BURLINGTON INDUSTRIES CHERAW
On this page:
- What Has Been Done to Clean Up the Site?
- What Is the Current Site Status?
- Activity and Use Limitations
- Enforcement Information
On related pages:
The Burlington Industries Cheraw site consists of the former Burlington Industries, Inc. facility property, 3.2 miles of surface water drainage from the facility to the Great Pee Dee River and several adjacent parcels along the surface water pathway where contamination is located. The manufacturing facility was known as the James Fabrics Plant and produced woven fiberglass commercial and industrial fabrics. Part of the former Burlington Industries, Inc. facility is currently owned by Highland Industries, Inc. (a division of Takata Corporation). Adjacent properties to the surface water drainage corridor include 37 occupied private residences and public lands. Contained within the public land tracts is Huckleberry Park (a 2.7-acre public park with playground equipment for children).
During the South Carolina Department of Health and Environmental Control’s (DHEC’s) investigation of a residential property, polychlorinated biphenyls (PCBs)Exit were found in surface soil. This residential property, along with other area parcels, were formerly owned by Burlington Industries; one currently undeveloped property was used by Burlington for drying wastewater solids. PCBs are toxic and persistent contaminants that pose a significant threat to human health and the environment. Subsequent sampling events found PCBs in surface and subsurface soil of adjacent residential lots, the former Burlington Industries facility property, sediment along the surface water corridor, and public and private properties downstream. Based on the high concentrations of PCBs at the site, DHEC requested that EPA conduct a Removal Site Evaluation.
What Has Been Done to Clean Up the Site?
EPA conducted a fund-lead time critical removal action in 2017 that addressed contaminated surface soils at fourteen residential yards. Soils which exceed EPA’s cleanup criteria were removed and transported off-site to an approved disposal facility. Additionally, the EPA removed play structures and sand from Huckleberry Park, which has been closed since August of 2016.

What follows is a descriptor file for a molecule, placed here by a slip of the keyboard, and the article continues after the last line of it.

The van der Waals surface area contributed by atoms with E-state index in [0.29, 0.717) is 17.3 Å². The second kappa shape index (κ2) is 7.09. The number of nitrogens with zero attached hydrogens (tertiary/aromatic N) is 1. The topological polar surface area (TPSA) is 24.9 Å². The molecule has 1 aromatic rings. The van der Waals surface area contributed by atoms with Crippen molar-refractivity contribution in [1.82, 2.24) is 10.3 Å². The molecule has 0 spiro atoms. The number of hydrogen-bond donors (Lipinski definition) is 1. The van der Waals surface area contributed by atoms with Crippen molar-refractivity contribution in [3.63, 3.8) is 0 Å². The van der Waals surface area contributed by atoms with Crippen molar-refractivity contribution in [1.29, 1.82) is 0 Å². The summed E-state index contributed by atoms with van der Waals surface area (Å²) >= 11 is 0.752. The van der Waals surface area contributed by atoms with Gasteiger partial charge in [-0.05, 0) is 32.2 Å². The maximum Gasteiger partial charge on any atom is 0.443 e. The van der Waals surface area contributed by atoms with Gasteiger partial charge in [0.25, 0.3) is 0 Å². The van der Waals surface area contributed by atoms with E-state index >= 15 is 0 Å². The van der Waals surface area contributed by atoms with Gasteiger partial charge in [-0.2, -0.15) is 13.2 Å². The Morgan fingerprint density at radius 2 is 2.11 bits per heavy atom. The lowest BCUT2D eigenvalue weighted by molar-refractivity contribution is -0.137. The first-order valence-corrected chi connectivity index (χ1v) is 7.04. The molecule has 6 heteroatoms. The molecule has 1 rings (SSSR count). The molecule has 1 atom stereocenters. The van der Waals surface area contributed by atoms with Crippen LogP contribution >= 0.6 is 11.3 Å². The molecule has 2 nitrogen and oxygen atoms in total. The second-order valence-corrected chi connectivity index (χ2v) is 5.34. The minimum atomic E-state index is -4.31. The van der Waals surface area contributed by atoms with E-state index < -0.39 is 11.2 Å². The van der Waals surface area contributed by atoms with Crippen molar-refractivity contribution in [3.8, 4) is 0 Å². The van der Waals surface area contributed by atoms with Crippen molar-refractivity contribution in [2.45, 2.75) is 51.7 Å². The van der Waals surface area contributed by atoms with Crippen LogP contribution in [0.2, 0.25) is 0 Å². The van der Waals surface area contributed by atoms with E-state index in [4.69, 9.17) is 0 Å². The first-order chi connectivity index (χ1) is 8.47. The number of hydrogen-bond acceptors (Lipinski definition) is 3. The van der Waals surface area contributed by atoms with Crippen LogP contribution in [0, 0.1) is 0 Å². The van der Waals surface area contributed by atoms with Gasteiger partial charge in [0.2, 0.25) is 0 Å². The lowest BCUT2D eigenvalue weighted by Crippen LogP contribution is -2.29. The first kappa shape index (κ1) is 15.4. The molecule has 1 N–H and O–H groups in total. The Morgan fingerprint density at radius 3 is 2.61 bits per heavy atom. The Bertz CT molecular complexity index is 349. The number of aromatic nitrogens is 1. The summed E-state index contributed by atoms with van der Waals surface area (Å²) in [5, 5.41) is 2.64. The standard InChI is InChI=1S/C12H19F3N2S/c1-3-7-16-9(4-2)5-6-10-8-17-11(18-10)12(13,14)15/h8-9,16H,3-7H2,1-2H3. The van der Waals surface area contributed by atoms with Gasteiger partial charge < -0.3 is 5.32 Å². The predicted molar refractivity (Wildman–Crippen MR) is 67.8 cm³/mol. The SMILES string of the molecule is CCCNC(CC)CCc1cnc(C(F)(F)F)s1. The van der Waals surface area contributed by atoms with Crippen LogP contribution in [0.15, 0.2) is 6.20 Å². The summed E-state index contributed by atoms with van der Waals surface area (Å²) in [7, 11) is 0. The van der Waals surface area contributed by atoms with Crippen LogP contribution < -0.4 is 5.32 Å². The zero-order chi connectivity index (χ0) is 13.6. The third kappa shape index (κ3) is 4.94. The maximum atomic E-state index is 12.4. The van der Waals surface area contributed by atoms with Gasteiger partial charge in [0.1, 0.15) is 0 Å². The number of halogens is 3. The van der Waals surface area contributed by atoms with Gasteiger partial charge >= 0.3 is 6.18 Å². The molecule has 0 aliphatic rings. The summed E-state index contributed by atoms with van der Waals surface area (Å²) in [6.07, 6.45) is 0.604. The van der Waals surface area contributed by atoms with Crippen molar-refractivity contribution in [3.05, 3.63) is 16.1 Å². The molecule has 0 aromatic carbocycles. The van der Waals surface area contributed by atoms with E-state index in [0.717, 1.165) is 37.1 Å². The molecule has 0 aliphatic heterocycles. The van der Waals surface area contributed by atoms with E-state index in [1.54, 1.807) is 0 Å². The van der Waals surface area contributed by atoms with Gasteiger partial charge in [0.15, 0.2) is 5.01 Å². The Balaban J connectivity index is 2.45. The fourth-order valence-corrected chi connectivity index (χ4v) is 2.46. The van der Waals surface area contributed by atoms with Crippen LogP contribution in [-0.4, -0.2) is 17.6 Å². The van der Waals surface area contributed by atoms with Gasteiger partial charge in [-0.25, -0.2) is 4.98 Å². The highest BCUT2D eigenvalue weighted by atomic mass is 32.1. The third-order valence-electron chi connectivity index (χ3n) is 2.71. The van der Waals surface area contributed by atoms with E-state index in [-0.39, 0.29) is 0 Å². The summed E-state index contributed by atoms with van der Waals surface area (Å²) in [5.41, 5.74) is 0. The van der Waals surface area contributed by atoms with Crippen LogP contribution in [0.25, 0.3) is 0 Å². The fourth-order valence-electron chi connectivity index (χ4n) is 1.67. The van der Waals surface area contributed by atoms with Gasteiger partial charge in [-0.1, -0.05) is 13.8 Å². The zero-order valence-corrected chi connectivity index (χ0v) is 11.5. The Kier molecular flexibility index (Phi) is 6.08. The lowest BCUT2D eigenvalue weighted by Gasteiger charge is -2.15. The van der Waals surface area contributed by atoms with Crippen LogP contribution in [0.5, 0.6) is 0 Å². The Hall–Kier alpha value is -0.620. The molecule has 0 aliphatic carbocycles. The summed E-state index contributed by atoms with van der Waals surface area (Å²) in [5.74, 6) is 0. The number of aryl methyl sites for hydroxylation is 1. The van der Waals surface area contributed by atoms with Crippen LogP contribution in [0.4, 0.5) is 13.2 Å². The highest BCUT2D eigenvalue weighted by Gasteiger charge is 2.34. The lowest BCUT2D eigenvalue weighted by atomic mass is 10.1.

The U.S. Environmental Protection Agency (EPA) Region 4 has signed an Administrative Settlement Agreement and Order on Consent (AOC) for Removal Action with Highland Industries for a removal action at the Burlington Industries Cheraw Site (the Site) located in Cheraw, Chesterfield County, South Carolina. The effective date of the AOC is October 23, 2017. The scope of work under the agreement is focused on soils and sediments contaminated with Polychlorinated Biphenyls (PCBs) and includes cleanup activities in the Highland Industries property, a segment of the nearby ditch approximately 1900 feet long, and Huckleberry Park. The presence of PCBs was discovered by the South Carolina Department of Health and Environmental Control (DHEC) and is attributed to former wastewater operations at the Burlington Industries, Inc. facility in Cheraw.
What Is the Current Site Status?
In October 2017, EPA entered into an Administrative Settlement Agreement and Order on Consent (AOC) with Highland Industries for a removal action. The work to be performed under the AOC began in June 2018 and includes:
- remediation of the Highland Industries property;
- remediation of about 1,900 feet of drainage ditch originating near the Highland property;
- removal of soil piles near the bank of the ditch; and
- remediation of Huckleberry Park.
EPA determined that the site also qualifies for the next step in the Superfund Program -- inclusion on EPA's National Priorities List (NPL). Superfund is the EPA program that addresses hazardous waste sites like Burlington Industries Cheraw. The NPL is a list of uncontrolled or abandoned hazardous waste sites identified for investigation and comprehensive long-term cleanup. EPA proposed the site to the NPL in January 2018 and finalized it on the NPL on May 17, 2018.
Activity and Use Limitations
At this site, activity and use limitations that EPA calls institutional controls are in place. Institutional controls play an important role in site remedies because they reduce exposure to contamination by limiting land or resource use. They also guide human behavior. For instance, zoning restrictions prevent land uses – such as residential uses – that are not consistent with the level of cleanup.
For more background, see Institutional Controls.
EPA uses institutional controls to reduce exposure to contamination by restricting access to contaminated areas. Institutional controls can also guide human behavior through legal mechanisms such as deed restrictions and public health warning signs.
EPA has prepared a draft Statement of Work and is preparing to issue notice letters to commence negotiation of an RI/FS Administrative of Consent. If a PRP is unwilling or unable to conduct the RI/FS, EPA will proceed Fund-lead.